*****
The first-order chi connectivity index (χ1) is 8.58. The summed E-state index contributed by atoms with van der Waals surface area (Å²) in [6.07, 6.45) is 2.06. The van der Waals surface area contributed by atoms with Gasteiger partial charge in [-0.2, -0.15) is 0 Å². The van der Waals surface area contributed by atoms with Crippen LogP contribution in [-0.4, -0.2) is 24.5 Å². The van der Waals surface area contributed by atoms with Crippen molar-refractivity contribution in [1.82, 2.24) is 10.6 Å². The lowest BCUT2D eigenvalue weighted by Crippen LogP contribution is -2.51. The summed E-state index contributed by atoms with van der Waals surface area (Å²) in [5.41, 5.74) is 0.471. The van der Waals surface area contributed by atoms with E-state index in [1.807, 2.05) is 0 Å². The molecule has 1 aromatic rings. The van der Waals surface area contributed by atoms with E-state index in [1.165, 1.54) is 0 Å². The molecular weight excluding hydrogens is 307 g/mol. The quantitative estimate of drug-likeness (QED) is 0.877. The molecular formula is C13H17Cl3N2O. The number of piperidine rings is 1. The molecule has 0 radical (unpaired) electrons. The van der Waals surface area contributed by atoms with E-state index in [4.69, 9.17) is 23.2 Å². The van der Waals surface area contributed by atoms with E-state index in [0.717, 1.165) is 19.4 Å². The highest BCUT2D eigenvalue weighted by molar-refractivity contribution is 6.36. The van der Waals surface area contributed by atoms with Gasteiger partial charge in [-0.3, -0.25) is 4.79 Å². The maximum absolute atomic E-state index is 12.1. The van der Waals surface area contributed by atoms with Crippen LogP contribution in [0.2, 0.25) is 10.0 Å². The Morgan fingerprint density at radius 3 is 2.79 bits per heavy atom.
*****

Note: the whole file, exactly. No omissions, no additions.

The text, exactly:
The first-order chi connectivity index (χ1) is 8.58. The summed E-state index contributed by atoms with van der Waals surface area (Å²) in [6.07, 6.45) is 2.06. The van der Waals surface area contributed by atoms with Gasteiger partial charge in [-0.2, -0.15) is 0 Å². The van der Waals surface area contributed by atoms with Crippen LogP contribution in [-0.4, -0.2) is 24.5 Å². The van der Waals surface area contributed by atoms with Crippen molar-refractivity contribution in [1.82, 2.24) is 10.6 Å². The lowest BCUT2D eigenvalue weighted by Crippen LogP contribution is -2.51. The summed E-state index contributed by atoms with van der Waals surface area (Å²) in [5.41, 5.74) is 0.471. The van der Waals surface area contributed by atoms with E-state index in [1.807, 2.05) is 0 Å². The molecule has 1 aromatic rings. The van der Waals surface area contributed by atoms with E-state index in [1.165, 1.54) is 0 Å². The molecular weight excluding hydrogens is 307 g/mol. The quantitative estimate of drug-likeness (QED) is 0.877. The molecular formula is C13H17Cl3N2O. The number of piperidine rings is 1. The molecule has 0 radical (unpaired) electrons. The van der Waals surface area contributed by atoms with E-state index in [4.69, 9.17) is 23.2 Å². The van der Waals surface area contributed by atoms with E-state index in [0.717, 1.165) is 19.4 Å². The highest BCUT2D eigenvalue weighted by molar-refractivity contribution is 6.36. The van der Waals surface area contributed by atoms with Gasteiger partial charge in [-0.3, -0.25) is 4.79 Å². The maximum absolute atomic E-state index is 12.1. The van der Waals surface area contributed by atoms with Crippen LogP contribution in [0.2, 0.25) is 10.0 Å². The Morgan fingerprint density at radius 3 is 2.79 bits per heavy atom.